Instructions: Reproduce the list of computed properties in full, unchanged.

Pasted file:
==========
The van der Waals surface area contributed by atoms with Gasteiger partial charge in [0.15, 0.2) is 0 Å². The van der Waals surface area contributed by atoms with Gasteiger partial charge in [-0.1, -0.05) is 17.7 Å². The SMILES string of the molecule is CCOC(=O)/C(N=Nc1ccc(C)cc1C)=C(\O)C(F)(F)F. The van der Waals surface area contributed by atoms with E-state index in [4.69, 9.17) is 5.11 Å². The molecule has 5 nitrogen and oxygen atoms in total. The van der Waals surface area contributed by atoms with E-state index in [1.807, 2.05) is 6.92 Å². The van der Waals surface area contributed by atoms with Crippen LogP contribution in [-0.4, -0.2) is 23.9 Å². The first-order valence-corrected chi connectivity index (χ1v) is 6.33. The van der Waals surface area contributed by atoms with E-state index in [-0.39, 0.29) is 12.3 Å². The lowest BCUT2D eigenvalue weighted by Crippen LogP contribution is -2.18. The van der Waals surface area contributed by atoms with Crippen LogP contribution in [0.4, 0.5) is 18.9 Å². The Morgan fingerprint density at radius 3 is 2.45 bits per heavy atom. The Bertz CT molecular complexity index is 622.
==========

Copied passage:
The van der Waals surface area contributed by atoms with Gasteiger partial charge in [0.15, 0.2) is 0 Å². The van der Waals surface area contributed by atoms with Gasteiger partial charge in [-0.1, -0.05) is 17.7 Å². The SMILES string of the molecule is CCOC(=O)/C(N=Nc1ccc(C)cc1C)=C(\O)C(F)(F)F. The van der Waals surface area contributed by atoms with E-state index in [4.69, 9.17) is 5.11 Å². The molecule has 5 nitrogen and oxygen atoms in total. The van der Waals surface area contributed by atoms with E-state index in [1.807, 2.05) is 6.92 Å². The van der Waals surface area contributed by atoms with Crippen LogP contribution in [-0.4, -0.2) is 23.9 Å². The first-order valence-corrected chi connectivity index (χ1v) is 6.33. The van der Waals surface area contributed by atoms with E-state index in [-0.39, 0.29) is 12.3 Å². The lowest BCUT2D eigenvalue weighted by Crippen LogP contribution is -2.18. The van der Waals surface area contributed by atoms with Crippen LogP contribution in [0.4, 0.5) is 18.9 Å². The Morgan fingerprint density at radius 3 is 2.45 bits per heavy atom. The Bertz CT molecular complexity index is 622.